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Conservation management of polar ecosystems: using genomic approaches to study connectivity (COPE)

Research project B2/191/P1/COPE (Research action B2)

Persons :

  • Dr.  SCHON Isa - Royal Belgian Institute of Natural Sciences ()
    Financed belgian partner
    Duration: 16/12/2019-16/3/2024
  • Prof. dr.  VOLCKAERT Filip - Katholieke Universiteit Leuven (KU Leuven)
    Financed belgian partner
    Duration: 16/12/2019-16/3/2024

Description :


Polar ecosystems harbor a unique cold-adapted biodiversity that is threatened by rapid environmental change and increasing anthropogenic impact. Environmental and biological information being scant, multi-scale data on connectivity and adaptation are essential for supporting exploitation and conservation management of living resources and ecosystems. In the Southern Ocean, the second of several planned large Marine Protected Areas (MPA) has recently been set up. MPAs are most effective if implemented as a network that considers functional diversity within and between species, relying on scale-dependent connections between MPAs. Three key features of connectivity are important in this context: 1) geographic or landscape connectivity, 2) environmental or habitat connectivity, and 3) genetic connectivity. While knowledge on geographic bio-regionalisation is fairly well-advanced, in-depth estimates of environmental and genetic connectivity need further development.

General objectives and underlying research questions:
The goal of the COPE project is to understand the functional connectivity of benthic and pelagic ecosystems in the Southern Ocean. We use an integrated multiscale approach of space and adaptation to develop niche models in support of Belgian policy on Marine Protected Areas in the Polar Regions. We will address the following research questions:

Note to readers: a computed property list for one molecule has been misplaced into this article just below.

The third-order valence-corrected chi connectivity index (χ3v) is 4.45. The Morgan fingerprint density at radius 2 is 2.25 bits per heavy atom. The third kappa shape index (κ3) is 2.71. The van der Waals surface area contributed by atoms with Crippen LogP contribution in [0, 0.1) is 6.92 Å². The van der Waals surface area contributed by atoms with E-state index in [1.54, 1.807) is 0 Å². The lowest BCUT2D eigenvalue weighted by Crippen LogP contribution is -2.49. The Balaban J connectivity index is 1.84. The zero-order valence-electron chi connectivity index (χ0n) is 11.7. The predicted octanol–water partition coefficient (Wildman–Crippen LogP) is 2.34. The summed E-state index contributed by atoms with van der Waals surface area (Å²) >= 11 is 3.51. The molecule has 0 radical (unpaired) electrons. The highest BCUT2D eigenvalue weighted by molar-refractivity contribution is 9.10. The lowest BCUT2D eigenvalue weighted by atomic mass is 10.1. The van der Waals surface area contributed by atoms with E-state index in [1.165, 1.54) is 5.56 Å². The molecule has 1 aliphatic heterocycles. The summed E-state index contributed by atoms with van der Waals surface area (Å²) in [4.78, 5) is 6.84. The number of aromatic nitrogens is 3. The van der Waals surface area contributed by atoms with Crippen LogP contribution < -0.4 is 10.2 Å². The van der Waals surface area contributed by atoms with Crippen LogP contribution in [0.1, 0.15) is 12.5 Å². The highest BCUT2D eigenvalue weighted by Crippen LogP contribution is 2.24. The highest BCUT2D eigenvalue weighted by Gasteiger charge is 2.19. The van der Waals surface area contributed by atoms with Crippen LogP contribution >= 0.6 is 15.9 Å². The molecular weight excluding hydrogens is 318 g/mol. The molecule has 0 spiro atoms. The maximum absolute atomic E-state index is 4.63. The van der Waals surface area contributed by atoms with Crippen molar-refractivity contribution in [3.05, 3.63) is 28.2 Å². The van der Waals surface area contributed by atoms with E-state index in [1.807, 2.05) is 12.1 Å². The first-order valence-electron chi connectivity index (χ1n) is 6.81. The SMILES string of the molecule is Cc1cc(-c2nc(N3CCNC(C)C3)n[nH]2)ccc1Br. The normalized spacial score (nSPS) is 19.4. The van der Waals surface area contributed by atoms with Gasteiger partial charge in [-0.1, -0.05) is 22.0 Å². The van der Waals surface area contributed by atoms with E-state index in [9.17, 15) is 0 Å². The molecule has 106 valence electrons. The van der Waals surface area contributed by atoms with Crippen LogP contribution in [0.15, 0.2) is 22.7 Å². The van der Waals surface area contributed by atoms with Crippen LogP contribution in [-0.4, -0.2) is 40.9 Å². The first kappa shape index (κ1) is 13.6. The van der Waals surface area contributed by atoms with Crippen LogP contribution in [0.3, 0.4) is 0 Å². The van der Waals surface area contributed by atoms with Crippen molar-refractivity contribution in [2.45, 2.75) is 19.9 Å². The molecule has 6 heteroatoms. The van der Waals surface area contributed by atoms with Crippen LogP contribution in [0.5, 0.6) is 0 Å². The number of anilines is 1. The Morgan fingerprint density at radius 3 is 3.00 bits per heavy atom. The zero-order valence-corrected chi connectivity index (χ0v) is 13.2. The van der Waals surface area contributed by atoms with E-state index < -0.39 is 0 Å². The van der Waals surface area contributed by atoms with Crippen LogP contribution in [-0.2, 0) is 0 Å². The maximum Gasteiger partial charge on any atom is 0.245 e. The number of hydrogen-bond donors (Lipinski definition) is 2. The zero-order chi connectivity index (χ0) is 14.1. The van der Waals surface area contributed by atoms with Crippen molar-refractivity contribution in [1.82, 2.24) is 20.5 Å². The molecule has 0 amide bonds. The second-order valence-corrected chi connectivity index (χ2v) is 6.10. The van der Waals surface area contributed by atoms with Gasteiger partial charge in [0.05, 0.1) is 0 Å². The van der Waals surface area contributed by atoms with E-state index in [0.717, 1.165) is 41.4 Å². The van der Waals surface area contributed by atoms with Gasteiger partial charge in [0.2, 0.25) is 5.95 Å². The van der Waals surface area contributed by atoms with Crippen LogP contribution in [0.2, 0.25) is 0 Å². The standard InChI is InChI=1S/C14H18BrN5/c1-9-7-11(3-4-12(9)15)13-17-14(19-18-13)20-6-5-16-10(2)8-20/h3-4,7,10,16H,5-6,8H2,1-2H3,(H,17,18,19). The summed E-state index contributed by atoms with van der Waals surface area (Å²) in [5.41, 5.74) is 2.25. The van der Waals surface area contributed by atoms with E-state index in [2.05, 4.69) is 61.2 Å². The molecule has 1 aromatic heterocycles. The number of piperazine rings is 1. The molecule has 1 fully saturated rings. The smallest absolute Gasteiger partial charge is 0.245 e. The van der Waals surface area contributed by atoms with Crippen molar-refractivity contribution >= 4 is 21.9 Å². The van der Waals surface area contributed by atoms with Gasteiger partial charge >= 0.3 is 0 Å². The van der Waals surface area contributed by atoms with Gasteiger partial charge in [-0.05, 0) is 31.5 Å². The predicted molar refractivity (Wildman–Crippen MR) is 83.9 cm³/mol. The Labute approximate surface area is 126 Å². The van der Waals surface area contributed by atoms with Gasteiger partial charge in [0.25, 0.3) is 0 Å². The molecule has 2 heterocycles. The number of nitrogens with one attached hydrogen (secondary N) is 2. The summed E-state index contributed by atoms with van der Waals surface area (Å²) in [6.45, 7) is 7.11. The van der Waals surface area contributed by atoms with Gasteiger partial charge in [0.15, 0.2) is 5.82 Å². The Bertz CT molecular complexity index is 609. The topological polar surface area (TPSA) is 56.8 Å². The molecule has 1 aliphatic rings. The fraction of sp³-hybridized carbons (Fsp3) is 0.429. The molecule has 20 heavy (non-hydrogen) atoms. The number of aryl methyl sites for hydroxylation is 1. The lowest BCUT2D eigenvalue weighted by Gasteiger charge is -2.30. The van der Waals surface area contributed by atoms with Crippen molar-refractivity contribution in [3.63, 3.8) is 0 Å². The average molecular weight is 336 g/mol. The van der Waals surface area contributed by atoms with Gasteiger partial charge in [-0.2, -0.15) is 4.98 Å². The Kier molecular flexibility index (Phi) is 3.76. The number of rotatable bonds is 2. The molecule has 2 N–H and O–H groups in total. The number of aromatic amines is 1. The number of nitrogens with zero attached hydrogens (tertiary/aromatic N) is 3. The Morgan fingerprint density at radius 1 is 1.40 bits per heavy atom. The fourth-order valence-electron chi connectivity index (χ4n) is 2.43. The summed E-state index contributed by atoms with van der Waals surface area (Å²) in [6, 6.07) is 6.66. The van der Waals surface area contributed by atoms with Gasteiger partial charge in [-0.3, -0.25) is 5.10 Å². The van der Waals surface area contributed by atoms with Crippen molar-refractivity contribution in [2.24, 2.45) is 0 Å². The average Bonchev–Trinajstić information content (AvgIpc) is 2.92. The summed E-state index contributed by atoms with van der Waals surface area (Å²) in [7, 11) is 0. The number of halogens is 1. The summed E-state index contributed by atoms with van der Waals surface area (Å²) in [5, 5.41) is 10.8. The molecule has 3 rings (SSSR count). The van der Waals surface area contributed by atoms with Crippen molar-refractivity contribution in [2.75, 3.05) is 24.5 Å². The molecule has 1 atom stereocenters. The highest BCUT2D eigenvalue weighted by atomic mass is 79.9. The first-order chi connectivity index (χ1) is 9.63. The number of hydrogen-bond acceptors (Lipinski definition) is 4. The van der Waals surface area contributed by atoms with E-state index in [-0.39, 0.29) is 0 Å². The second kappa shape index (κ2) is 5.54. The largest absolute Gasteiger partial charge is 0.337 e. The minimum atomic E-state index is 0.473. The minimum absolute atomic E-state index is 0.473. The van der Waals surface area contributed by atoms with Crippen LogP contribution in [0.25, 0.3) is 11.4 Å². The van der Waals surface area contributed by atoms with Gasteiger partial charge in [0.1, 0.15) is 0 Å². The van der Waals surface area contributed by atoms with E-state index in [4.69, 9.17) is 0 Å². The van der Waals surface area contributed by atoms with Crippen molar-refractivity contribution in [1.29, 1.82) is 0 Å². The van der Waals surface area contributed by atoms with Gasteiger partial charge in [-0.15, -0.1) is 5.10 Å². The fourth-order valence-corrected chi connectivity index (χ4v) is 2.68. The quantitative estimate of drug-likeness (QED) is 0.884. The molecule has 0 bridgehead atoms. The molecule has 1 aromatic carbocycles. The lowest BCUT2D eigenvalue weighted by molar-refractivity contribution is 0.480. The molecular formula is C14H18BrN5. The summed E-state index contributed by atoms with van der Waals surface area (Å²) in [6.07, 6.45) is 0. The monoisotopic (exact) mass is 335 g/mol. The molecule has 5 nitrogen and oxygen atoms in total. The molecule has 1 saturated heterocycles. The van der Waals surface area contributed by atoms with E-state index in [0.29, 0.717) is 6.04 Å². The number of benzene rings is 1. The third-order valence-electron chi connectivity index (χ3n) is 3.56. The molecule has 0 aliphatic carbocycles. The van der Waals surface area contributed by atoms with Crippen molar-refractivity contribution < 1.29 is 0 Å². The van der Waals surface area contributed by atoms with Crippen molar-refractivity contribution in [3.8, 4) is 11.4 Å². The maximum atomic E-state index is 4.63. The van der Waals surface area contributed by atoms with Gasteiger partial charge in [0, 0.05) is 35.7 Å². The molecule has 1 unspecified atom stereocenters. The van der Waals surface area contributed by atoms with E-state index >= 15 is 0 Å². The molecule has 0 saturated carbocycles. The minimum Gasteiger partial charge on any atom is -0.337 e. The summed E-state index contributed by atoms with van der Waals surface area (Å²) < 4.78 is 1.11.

(1) Do Trematomus fish and Eusiroidea amphipods show genetic structures linked to the geography of the Southern Ocean?
(2) Are there outlier loci of the Trematomus fish and Eusiroidea amphipod genomes pointing to environment-specific adaptations?
(3) Do life history (including dispersal) and oceanic seascape (including current systems) determine connectivity in Trematomus fish and Eusiroidea amphipods?
(4) Is the current niche of Trematomus fish and Eusiroidea amphipods fully realised?
(5) Will the future niche of Trematomus fish and Eusiroidea amphipods will shift under influence of climate change?

The overarching aim of COPE is to assess adaptation and connectivity of ecologically important taxa of Antarctic pelagic and benthic ecosystems for developing sustainable conservation measures. Acquisition of samples, estimates of genome sizes, reduced representation sequencing and de novo genotype calling, and species distribution modeling are the key methods.

Potential impact of the research:
COPE will have a large impact on science, and management and conservation of Antarctic biodiversity. Given the public fascination with the Antarctic continent, the project will also significantly impact society and culture. Most importantly, the project will provide a unique framework of information on the abiotic and biotic factors driving current and future distribution patterns of Antarctic key benthic species. This information can be directly applied in conservation and science policy activities in CCAMLR (Commission for the Conservation of Antarctic Marine Living Resources) and form the basis for the establishment of new Marine Protected Areas.

Description of the expected final research results:
COPE will generate biological distribution data, novel genomic data on the adaptation and connectivity of endemic species from the Southern Ocean, new species distribution models incorporating genomic results, and future scenarios of species distributions under climate change. The results of COPE will be valorised through scientific publications submitted to open source publishers, and presentations at scientific meetings and conferences. Beyond the scientific community, the results of COPE will also be valorised by communication to committees on conservation, management and science policy of the Antarctic, to NGOs like WWF and OCEANA, and to the general public and education institutions. Of foremost importance will be the immediate and direct presentation of the COPE results to CCAMLR for the establishment of MPAs.
All the primary data produced by the project will be made openly available in accordance with Article II.1.c of the Antarctic Treaty, within the shortest timing achievable. Data will be valorised by submission to established data standards and databases: e.g. DARWIN at the RBINS, and public databases like GenBank, BOLD, OBIS, GBIF and Also, all models will be made openly available.

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